Homeless Camps in Downtown Cincinnati: One year later

‘Not going far enough, but we are making progress’

Homeless camps in Cincinnati one year later

Photo Credit: Emily Maxwell WCPO

A look back at Cincinnati’s homeless camps. Our sincere thanks to Lucy May and Emily Maxwell for their “Move Up Cincinnati” Series and recent feature story for WCPO.

“A year ago this month, the city of Cincinnati began issuing a series of 72-hour notices requiring homeless people to move the tent cities they had established. The camps moved around town before dispersing completely after a Hamilton County judge’s countywide ban against homeless people sleeping outside.”

Official homeless count declining

“A total of 7,036 people in Cincinnati and Hamilton County experienced homelessness in 2018, according to data collected by Strategies to End Homelessness, the nonprofit that oversees homeless services and distributes federal funding to service providers.

That’s a decrease of 2.2 percent since 2017 and a decrease of 3.7 percent since 2013, noted Kevin Finn, CEO of Strategies to End Homelessness.

The decrease in the number of people sleeping on the streets is even more dramatic, Finn said.

‘All told now, over a six-year period, we have had a 40 percent decline in the number of people sleeping outside on the streets, not an increase,’ he said. ‘I think a lot of things related to what happened last summer gave people the impression that there are more and more and more.’”

2018 Cincinnati homeless data

Last year our local homeless services system served more than 12,000 people. “Home” our Annual Report gives an overview of homelessness in Greater Cincinnati in 2018. And the strides we are making with our supporters to end homelessness.

From 2017 to 2018 homelessness has declined 2.2% from 7,197 people to 7,036 people

And overall, homelessness has declined by 4% since 2013. Such declines in homelessness, however modest, are positive. The data indicates there was much more happening within the homeless services system than this small decline might indicate.

Regarding people unsheltered on the streets

The issue of people experiencing homelessness sleeping unsheltered received a great deal of attention in Cincinnati in 2018. This, understandably, might give the impression that there are an increasing number of people sleeping on the streets. However, the data does not support these impressions.

From 2013-2018, Hamilton County has seen a 43% decline in the number of people sleeping on the streets.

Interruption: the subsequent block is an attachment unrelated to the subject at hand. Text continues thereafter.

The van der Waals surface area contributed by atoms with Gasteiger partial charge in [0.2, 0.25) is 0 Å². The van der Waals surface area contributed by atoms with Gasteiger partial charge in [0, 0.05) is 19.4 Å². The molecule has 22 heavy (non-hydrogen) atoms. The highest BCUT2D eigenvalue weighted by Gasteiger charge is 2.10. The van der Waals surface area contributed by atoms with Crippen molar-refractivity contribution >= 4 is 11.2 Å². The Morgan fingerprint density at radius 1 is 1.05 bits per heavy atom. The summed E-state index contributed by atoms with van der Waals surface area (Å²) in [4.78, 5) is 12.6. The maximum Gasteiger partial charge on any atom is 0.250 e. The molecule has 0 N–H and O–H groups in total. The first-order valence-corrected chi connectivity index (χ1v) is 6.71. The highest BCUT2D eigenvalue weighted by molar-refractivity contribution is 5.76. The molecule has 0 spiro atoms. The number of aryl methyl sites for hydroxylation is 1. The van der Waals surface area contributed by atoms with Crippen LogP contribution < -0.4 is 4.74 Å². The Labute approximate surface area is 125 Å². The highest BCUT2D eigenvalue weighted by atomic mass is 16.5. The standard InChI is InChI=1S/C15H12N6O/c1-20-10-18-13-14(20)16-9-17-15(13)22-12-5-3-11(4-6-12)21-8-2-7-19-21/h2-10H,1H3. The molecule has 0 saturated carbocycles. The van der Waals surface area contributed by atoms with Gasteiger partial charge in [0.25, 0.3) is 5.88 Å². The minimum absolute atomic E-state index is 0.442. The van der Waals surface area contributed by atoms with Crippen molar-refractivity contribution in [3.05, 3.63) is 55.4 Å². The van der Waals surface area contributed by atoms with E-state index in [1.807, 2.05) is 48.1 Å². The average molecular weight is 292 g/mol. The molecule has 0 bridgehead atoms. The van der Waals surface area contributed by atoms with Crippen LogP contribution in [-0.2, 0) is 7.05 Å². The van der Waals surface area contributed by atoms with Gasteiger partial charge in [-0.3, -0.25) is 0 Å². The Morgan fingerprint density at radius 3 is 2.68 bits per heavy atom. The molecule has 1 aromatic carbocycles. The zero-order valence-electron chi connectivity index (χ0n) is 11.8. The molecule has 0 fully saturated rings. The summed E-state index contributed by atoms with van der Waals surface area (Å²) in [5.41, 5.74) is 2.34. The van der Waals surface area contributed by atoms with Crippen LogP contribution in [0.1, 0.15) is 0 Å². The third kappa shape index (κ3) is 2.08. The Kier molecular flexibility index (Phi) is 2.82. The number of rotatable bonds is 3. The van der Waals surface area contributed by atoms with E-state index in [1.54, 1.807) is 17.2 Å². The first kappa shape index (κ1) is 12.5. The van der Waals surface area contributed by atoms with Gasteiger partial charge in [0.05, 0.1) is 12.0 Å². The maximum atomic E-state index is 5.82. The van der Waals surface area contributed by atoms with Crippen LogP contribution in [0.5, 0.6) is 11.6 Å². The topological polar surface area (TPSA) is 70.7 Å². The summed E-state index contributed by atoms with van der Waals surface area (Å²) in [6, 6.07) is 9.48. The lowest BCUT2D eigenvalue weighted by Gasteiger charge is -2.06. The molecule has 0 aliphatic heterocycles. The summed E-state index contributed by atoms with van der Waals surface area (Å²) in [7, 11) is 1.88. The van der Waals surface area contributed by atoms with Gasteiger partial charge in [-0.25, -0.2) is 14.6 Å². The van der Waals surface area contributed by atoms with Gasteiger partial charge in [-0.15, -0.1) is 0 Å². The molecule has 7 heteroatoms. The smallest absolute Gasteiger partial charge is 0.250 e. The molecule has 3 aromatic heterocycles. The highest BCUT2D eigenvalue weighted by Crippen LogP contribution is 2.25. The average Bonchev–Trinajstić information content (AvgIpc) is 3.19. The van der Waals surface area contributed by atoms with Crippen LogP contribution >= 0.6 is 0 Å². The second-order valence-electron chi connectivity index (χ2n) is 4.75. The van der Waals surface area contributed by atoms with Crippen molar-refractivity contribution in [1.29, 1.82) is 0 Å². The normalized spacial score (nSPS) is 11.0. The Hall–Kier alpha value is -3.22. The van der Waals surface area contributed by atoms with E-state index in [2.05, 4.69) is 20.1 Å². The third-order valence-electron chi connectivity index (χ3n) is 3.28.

In fact, 13.7% of Hamilton County’s homeless population spent at least part of the year sleeping unsheltered on the streets. The national average is 34%.

And 92.5% of our homeless population (who normally sleep unsheltered or in an emergency shelter) were safely in shelter for at least part of 2018. This is critical as studies show homeless adults who live and sleep outside are 3x more likely to die than those who live in an emergency shelter. And 10x more likely to die than the general population.

However, our data indicate that there are also areas of significant concern.

Including, not enough funding for homelessness prevention services. Prevention programs are a perfect example of how the resources available don’t necessarily align with what can have the greatest impact. These temporary assistance programs to prevent families and individuals from becoming homeless are the most cost-effective intervention available for reducing homelessness.

Please give “Home” a read and let us know what you think – we’d love your feedback.

Learn how your generosity can make a direct impact in the lives of the people we serve. Including: Why Homelessness Knows No Season, 5 Easy Ways You Can Help. And our 2018 Financials showing 97% of all our expenses go back into the programs we offer; only 3% spent on operating costs.

Your support can make a true impact in the lives of people and families experiencing homelessness. Thank you for trusting us to be your partners in the fight!

The post Homeless Camps in Downtown Cincinnati: One year later appeared first on Strategies to End Homelessness.

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